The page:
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In House Hearing, TTD President Testifies About Post-Pandemic Lessons in Public Transit

By Admin



“Revenue, Ridership, and Post-Pandemic Lessons in Public Transit”

June 13, 2024

On behalf of the Transportation Trades Department, AFL-CIO (TTD), and our 37 affiliated unions, I thank Chairman Crawford and Ranking Member Norton for inviting me to testify before the Subcommittee today on the current state of our public transit systems and the lessons we can take away from the pandemic. The workers represented by TTD-affiliated unions make up the vast majority of public transportation workers across the country—whether they are bus or rail operators, maintenance and safety inspection workers, dispatchers, station agents, customer service representatives, administrative and clerical staff, or fare inspectors and collectors. They are the eyes and ears of our nation’s public transit systems. Nobody knows the challenges and opportunities better than these frontline workers, and it is a pleasure to bring their perspective before Congress today.

I want to start by sharing a theme that will permeate throughout my written testimony today. Too often, whether it be here in Congress, at transit agencies nationwide, or in the communities they serve, we reduce the value of transit to discussions over costs and revenues. In doing so, we often overlook the fact that transit is a public good. Transit riders are not just revenue; they are people in the communities you represent, traveling to and from work, the supermarket, school, or a doctor’s appointment. And transit workers are not a cost; they bring their skills to serve millions of commuters every day in one of the safest, most efficient, affordable, and accessible modes of surface transportation.

Questions about the long-term financial health and possible efficiencies in this industry are clearly important – and I will address some of those today – but we must also recognize the value the public transit workforce and the industry jointly provide. They deliver billions of dollars in value to American businesses in both major urban areas and rural communities. They reduce congestion on our already overcrowded roads and highways, lowering maintenance costs and improving commute times for others. They protect the health and well-being of our families by reducing dangerous emissions in our air. They provide essential mobility for millions of people in this country who do not have access to a car and who would otherwise struggle to get to work or meet other daily needs that those with personal vehicles might take for granted.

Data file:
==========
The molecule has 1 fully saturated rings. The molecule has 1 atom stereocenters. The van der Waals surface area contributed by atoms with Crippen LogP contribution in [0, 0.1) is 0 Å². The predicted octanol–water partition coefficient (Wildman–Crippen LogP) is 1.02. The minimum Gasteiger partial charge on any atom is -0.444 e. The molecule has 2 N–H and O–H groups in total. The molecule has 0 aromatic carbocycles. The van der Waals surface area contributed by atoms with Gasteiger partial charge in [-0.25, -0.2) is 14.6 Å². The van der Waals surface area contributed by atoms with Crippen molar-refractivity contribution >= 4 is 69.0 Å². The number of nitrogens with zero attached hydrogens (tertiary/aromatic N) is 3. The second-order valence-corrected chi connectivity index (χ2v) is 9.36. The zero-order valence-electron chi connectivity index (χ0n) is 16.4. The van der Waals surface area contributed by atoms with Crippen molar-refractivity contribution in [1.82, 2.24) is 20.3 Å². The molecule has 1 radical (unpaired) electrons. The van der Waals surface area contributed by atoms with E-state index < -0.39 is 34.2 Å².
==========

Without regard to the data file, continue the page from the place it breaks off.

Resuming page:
These factors should always be front and center when we calculate the value of this public good in our communities, determine how we pay for it, operate it, and ensure its long-term success in this country.

Congress must meet the needs of their constituents by providing long-term financial stability for public transportation

The COVID-19 pandemic once again highlighted serious funding and workforce challenges in public transit – ones that transportation labor has cautioned this committee about for years – exposing flaws in federal policy that, among others discussed elsewhere in this testimony, prioritize capital investment over operating expense support. As ridership plummeted and revenues dropped, transit agencies struggled to maintain essential services, revealing the need for more flexible funding that supports daily operations. The pandemic, much like the Great Recession, underscores the urgent need to revisit federal support policies for operating expenses.

By way of background, federal support for public transit began in earnest with the Urban Mass Transportation Act of 1964, which aimed to address the growing transportation needs of urban areas. As noted in a 2023 Urban Institute report, there was a prevailing belief at the time that “private operators should cover operating costs, with the federal government stepping in to invest in improved lines, for example,” and the main thrust of the Act was focused on capital investments.[1] Subsequent legislation in the 1970s, particularly the National Mass Transportation Assistance Act of 1974, expanded federal support for operating expenses more explicitly. Recognizing the need for ongoing operational support to maintain and improve transit services, Congress authorized billions of dollars for transit systems, with a substantial portion allocated to operating expenses.[2]